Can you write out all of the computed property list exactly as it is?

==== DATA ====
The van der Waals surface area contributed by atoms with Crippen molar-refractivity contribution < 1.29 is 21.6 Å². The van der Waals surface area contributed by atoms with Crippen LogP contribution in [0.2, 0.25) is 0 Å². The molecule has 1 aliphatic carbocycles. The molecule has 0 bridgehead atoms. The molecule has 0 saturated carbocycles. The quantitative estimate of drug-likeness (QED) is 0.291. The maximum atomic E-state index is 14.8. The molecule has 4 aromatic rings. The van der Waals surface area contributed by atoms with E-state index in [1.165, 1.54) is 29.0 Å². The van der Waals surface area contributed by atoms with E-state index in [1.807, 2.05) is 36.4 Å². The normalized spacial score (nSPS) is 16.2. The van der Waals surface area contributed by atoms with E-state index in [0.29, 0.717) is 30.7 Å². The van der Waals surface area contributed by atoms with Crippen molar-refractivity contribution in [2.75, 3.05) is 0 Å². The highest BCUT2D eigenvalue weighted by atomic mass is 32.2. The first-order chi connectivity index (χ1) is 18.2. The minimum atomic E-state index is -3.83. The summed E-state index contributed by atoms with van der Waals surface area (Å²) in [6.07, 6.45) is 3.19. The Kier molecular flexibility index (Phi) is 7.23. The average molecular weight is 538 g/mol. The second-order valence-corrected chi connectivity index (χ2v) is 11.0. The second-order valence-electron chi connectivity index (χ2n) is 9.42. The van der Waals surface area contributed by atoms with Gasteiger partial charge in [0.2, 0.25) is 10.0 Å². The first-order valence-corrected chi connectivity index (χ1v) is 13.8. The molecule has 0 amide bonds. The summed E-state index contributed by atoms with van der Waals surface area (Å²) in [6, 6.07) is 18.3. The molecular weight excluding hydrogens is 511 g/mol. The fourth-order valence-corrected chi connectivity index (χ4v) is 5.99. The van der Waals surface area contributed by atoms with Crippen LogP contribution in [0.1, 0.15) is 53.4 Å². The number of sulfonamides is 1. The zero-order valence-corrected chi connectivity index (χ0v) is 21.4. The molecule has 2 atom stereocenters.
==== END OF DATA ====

The van der Waals surface area contributed by atoms with Crippen molar-refractivity contribution < 1.29 is 21.6 Å². The van der Waals surface area contributed by atoms with Crippen LogP contribution in [0.2, 0.25) is 0 Å². The molecule has 1 aliphatic carbocycles. The molecule has 0 bridgehead atoms. The molecule has 0 saturated carbocycles. The quantitative estimate of drug-likeness (QED) is 0.291. The maximum atomic E-state index is 14.8. The molecule has 4 aromatic rings. The van der Waals surface area contributed by atoms with E-state index in [1.165, 1.54) is 29.0 Å². The van der Waals surface area contributed by atoms with E-state index in [1.807, 2.05) is 36.4 Å². The normalized spacial score (nSPS) is 16.2. The van der Waals surface area contributed by atoms with E-state index in [0.29, 0.717) is 30.7 Å². The van der Waals surface area contributed by atoms with Crippen molar-refractivity contribution in [2.75, 3.05) is 0 Å². The highest BCUT2D eigenvalue weighted by atomic mass is 32.2. The first-order chi connectivity index (χ1) is 18.2. The minimum atomic E-state index is -3.83. The summed E-state index contributed by atoms with van der Waals surface area (Å²) in [6.07, 6.45) is 3.19. The Kier molecular flexibility index (Phi) is 7.23. The average molecular weight is 538 g/mol. The second-order valence-corrected chi connectivity index (χ2v) is 11.0. The second-order valence-electron chi connectivity index (χ2n) is 9.42. The van der Waals surface area contributed by atoms with Gasteiger partial charge in [0.2, 0.25) is 10.0 Å². The first-order valence-corrected chi connectivity index (χ1v) is 13.8. The molecule has 0 amide bonds. The summed E-state index contributed by atoms with van der Waals surface area (Å²) in [6, 6.07) is 18.3. The molecular weight excluding hydrogens is 511 g/mol. The fourth-order valence-corrected chi connectivity index (χ4v) is 5.99. The van der Waals surface area contributed by atoms with Crippen LogP contribution in [0.1, 0.15) is 53.4 Å². The number of sulfonamides is 1. The zero-order valence-corrected chi connectivity index (χ0v) is 21.4. The molecule has 2 atom stereocenters.